The best place to start any fine-tuning process is literally “by the seat of your pants”. Drivers have different styles and preferences so the set-up that your buddy likes may feel terrible to you. If the car feels uncomfortable to you, then it will probably not be the fastest set-up. You should begin by experimenting with different shock and spring combinations until you find a good overall baseline set-up that works for the widest range of conditions. Once you have a good overall baseline set-up, then you can adjust for different track conditions.
In order to make the correct adjustments, you first need to consider the function of a race car’s springs. The springs are there to insulate the chassis from forces applied through the wheel by irregularities in the track surface. A spring that is too stiff can allow the chassis to accept too much of the force, as too much rate typically causes the car to “skate up” the track with little “sidebite”. Springs that are too soft cause the chassis to use up too much of the suspension travel. Once you have narrowed your spring selection to a good baseline set-up, you can then start realizing the most important tuning function of springs on a race car. When the correct range of spring rate is established, the spring can then begin its job of assisting in the control of weight transfer. The spring determines how much weight is received at each wheel during cornering, breaking, or accelerating. It is at this point that the driver’s “feel” starts coming into the equation. You can now adjust the spring rates to loosen or tighten the car as needed to arrive at the set-up that feels best to you and achieves the results you are looking for – whether it be loose, tight or neutral. When you have arrived at the proper baseline spring set-up, you should then try to fine-tune the handling at the track with shocks and adjustments rather than spring changes. It is best to change springs at the track only as a last resort, but sometimes it has to be done in a situation such as traveling to a high-banked track when your baseline was set for a semi-banked track. In that case, you may need to change to a stiffer spring rate to compensate for the increased loading in the turns. If you are in this situation, pay close attention to your wheel travel making sure that the travel is in the same range as your baseline set-up. The travel can be checked with the travel indicator ring on the shock rod and then compared with the records from testing sessions on your baseline set-up.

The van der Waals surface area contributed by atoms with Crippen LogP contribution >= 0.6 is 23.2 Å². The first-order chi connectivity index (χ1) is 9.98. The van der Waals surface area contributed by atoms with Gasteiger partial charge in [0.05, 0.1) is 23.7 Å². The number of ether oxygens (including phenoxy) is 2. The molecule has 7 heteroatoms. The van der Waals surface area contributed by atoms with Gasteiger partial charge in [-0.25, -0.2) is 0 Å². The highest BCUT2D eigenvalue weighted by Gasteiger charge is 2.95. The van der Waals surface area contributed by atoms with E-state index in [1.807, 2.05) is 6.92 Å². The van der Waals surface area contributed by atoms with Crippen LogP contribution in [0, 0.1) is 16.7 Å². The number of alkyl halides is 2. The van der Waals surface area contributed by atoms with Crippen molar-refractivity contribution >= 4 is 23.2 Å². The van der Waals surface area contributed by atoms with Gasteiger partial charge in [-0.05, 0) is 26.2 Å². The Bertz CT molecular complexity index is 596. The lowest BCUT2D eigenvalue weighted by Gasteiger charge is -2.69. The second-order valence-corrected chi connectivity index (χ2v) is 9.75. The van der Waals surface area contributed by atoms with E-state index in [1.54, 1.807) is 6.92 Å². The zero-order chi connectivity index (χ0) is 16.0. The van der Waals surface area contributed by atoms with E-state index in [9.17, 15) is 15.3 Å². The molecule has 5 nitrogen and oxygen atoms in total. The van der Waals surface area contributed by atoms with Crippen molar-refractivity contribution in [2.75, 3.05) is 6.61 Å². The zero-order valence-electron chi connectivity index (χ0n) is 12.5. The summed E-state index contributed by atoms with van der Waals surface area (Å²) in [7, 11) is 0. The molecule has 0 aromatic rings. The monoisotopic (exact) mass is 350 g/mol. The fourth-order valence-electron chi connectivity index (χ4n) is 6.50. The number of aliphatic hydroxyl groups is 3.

When checking shock travel, always be careful to avoid bumps on the way into the pits that could give false readings. Also, be certain that your ride height is the same as before. Find level ground and measure the distance between the shock bearings then, once the new spring is on, adjust the spring to yield the exact same measurement. A quicker way to measure the ride height is to make check gauges when you have the correct ride height set. A piece of small diameter tubing can be used to make the gauges in the shop. With the car on a level floor, cut the tubing to fit exactly in the space between the lower control arm and the bottom of the chassis. The rear gauges can be made to fit between the top of the differential housing and the bottom of the chassis. Label the gauges according to the respective corners they have been cut for to ensure accuracy. The gauges can then be taken to the racetrack in case you need to make a spring change. Remember to always use them in the exact same spot on the chassis.
Now let’s move on to the shock’s role in chassis tuning. One of the functions of the shock is to control the kinetic energy stored in the spring as the spring compresses and rebounds. That is a very simple statement but it is, in fact, one of the shock’s functions. The other, and most important shock function in a race car, is controlling when weight is transferred while turning, braking, or accelerating. The different valvings offered in a racing shock allow you to speed up or slow down weight transfer depending on what the car needs. Fine-tuning can be done by using a different straight valve shock on one or more corners or by using split valve shocks. An example of a straight valve shock is QA1 part #5074, which is a 7” shock with 4 valving in compression and 4 valving in rebound. An example of a split valve shock is QA1 part #5074-6, which is a 7” shock with 4 valving in compression and 6 valving in rebound. This is typically called a “tie-down shock,” since the heavier rebound valving will keep weight at that corner longer. A QA1 part #5076-2 is an example of an “easy-up shock” with 6 valving in compression and 2 valving in rebound. The “easy-up shock” is used to transfer weight off of that corner of the car quicker. The split valve shocks are offered with several different valving options. A huge benefit of the QA1 shocks is that you can custom valve your shocks if you need a valving that is not offered in an off-the-shelf configuration.
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